In a horrific incident in Bareilly a woman was force-fed cow dung and kerosene by her in-laws to which she later succumbed in a hospital where she was taken in by her brother. Before her death, the 28-year-old Sheela went on to reveal to the staffs in the hospital that she had been suffering for almost 10 years as a result of bringing in insufficient dowry to her in-laws.
Sheela’s relatives also alleged that she had become a victim to various kind of torture at the hands of her in-laws because she was unable to bear a boy child; Sheela was a mother of two girls. According to her relatives, Sheela was made to eat cow dung, kerosene and washing detergent. She died after a prolonged poor health condition following years of torture.
Sheela’s case highlights two important issues that the country has had to deal with for the longest of time: The practice of dowry and the preference of boy child over girls. Dowry-related killing continues in India on almost a regular basis. It is one of the major reasons behind domestic violence against women, and even murder.
As a result of the practice of the dowry system, marriages have come to lose their sanctity and instead have turned into business transactions. Families halt ceremonies even at the last minute because of their demands being remained unfulfilled. Even if the wedding ceremony is completed, the bride becomes the victim to torture and violence until the demand is met. Human values and emotions of love, respect, and understanding all come to cease and a marriage becomes a business deal devoid of all feelings that otherwise characterise a marriage.
Though taking or giving of dowry has been criminalized in India, the practice is widely accepted; even growing by the day.
Now, the system of dowry leads to the second issue that is explicit in Sheela’s case: the preference of boy children. Families in India, especially rural India prefer boy child over girls as a result of the pressure of dowry. Many fear that giving birth to a girl child will later cause the family the pressure of the dowry system. As a result, many resort to female feticide. This has led to deteriorating sex ratio in the country; current ratio being 940 females for every 1000 males.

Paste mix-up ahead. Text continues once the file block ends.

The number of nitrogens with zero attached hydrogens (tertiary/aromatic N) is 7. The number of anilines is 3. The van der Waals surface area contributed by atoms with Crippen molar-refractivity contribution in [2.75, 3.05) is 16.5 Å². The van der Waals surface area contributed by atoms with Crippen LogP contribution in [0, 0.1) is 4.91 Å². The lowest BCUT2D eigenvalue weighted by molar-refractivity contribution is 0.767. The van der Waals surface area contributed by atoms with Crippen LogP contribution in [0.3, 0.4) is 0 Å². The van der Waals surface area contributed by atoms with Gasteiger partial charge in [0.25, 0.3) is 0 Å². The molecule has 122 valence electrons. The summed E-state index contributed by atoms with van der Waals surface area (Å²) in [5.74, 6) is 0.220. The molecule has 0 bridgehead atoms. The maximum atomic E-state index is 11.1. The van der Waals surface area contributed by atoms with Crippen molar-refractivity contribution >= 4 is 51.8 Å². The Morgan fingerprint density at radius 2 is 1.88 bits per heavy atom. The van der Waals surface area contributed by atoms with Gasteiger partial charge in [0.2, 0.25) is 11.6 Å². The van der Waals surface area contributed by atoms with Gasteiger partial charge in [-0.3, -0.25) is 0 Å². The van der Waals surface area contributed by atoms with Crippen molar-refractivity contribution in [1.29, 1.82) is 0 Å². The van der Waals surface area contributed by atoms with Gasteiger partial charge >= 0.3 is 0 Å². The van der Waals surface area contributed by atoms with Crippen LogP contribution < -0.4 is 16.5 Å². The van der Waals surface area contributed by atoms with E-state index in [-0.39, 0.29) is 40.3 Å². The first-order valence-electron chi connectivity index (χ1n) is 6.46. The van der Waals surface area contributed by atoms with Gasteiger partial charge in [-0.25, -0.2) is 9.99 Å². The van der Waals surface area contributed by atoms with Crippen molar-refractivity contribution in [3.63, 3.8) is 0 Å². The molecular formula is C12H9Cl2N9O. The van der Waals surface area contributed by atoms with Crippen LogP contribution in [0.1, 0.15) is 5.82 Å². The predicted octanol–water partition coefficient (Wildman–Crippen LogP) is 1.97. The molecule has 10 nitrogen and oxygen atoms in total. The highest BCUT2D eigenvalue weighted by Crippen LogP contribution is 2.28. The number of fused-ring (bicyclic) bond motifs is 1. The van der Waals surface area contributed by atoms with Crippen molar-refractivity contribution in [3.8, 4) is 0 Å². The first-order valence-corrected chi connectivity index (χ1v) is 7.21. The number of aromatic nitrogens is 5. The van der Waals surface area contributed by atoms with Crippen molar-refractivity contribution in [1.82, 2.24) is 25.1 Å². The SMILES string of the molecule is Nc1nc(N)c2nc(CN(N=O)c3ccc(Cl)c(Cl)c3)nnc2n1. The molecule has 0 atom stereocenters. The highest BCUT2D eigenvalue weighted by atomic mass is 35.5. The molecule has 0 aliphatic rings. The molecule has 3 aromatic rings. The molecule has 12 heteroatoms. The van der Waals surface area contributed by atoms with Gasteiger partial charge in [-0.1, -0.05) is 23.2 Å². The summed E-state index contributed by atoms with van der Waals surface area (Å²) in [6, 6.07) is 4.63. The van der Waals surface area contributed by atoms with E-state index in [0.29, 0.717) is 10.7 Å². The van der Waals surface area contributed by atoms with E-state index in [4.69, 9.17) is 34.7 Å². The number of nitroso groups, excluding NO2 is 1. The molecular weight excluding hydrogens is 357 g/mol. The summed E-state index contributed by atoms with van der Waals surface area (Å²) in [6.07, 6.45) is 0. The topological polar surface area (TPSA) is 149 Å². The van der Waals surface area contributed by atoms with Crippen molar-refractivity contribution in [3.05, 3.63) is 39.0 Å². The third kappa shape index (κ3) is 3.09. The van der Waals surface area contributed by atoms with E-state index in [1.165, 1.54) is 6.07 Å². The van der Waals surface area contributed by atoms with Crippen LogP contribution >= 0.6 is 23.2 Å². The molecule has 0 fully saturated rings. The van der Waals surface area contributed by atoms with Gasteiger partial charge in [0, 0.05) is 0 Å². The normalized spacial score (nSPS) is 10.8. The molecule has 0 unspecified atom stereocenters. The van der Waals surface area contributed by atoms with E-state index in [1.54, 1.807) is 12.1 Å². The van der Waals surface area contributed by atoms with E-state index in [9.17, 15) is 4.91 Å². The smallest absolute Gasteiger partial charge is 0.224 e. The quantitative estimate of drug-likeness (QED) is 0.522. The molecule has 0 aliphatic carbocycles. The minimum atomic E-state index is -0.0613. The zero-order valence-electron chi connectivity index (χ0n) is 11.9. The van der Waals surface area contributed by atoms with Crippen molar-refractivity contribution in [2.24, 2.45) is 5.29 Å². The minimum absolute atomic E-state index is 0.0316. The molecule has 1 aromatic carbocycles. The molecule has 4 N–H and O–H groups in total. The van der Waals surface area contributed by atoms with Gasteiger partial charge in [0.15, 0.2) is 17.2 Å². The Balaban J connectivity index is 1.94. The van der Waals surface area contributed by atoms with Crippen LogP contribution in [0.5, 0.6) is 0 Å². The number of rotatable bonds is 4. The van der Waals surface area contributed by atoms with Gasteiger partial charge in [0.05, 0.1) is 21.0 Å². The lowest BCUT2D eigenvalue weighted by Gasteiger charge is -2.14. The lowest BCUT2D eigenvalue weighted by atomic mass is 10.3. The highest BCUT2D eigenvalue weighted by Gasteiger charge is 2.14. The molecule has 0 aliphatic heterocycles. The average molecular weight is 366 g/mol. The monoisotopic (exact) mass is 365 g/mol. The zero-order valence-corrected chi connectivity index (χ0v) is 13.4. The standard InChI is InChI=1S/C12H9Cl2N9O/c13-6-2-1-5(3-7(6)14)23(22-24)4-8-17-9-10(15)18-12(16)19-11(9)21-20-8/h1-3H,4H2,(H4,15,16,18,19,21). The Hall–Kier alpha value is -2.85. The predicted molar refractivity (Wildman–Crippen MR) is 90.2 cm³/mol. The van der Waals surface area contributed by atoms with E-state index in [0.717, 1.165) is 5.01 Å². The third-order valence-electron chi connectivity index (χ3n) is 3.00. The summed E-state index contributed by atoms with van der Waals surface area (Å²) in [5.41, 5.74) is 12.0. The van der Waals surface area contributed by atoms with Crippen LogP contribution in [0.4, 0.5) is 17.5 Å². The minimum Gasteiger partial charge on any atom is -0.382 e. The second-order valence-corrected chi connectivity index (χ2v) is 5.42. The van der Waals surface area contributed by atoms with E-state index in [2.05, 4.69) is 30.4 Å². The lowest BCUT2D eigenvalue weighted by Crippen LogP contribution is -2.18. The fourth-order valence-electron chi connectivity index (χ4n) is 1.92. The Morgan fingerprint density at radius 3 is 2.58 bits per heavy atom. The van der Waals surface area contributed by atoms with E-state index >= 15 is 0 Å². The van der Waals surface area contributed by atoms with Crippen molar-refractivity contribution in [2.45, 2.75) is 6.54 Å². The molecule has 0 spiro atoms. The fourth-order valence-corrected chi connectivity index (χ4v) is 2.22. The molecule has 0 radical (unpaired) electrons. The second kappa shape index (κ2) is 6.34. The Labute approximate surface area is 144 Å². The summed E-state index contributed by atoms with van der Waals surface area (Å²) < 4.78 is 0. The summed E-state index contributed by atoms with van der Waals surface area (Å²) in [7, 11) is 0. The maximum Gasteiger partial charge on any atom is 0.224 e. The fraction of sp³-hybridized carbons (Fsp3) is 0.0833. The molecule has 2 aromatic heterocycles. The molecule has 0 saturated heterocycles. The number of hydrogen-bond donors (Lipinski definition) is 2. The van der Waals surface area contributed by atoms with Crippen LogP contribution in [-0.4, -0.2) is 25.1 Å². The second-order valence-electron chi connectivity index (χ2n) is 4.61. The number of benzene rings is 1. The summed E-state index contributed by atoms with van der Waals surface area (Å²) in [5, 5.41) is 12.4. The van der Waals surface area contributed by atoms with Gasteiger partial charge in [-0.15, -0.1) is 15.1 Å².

The horrific torment that Sheela had to undergo was a result of these two problems, which are in fact very much linked to each other. About three months back, a dowry-related harassment case involving the head master of a school was reported by the Times of India. The incident has much to say about the dowry practice in the country; someone as educated as a headmaster who leads a school, a temple of learning, being involved in such a case is saddening.
Both these systems are deeply rooted in the patriarchal system of the Indian society where women are mistreated to the extent that they become victims to domestic, sexual and emotional abuse. The fact that the education of girls are neglected by parents as a result of prioritising the education of the sons, only aggravates the situation further; girls (especially uneducated girls) have come to believe that in order to find a suitable groom she needs to be prepapred to pay huge sums as dowry because she apparently will become a “burden” to the groom and his family.
Patriarchy in the country has given rise to a vicious circle of crime and backwardness, to fight which the entire country needs to come together. Compulsory education is a need of the hour, especially of the girl child. The government needs to focus on the development and security of women in the country and focus should wholly be towards their education.
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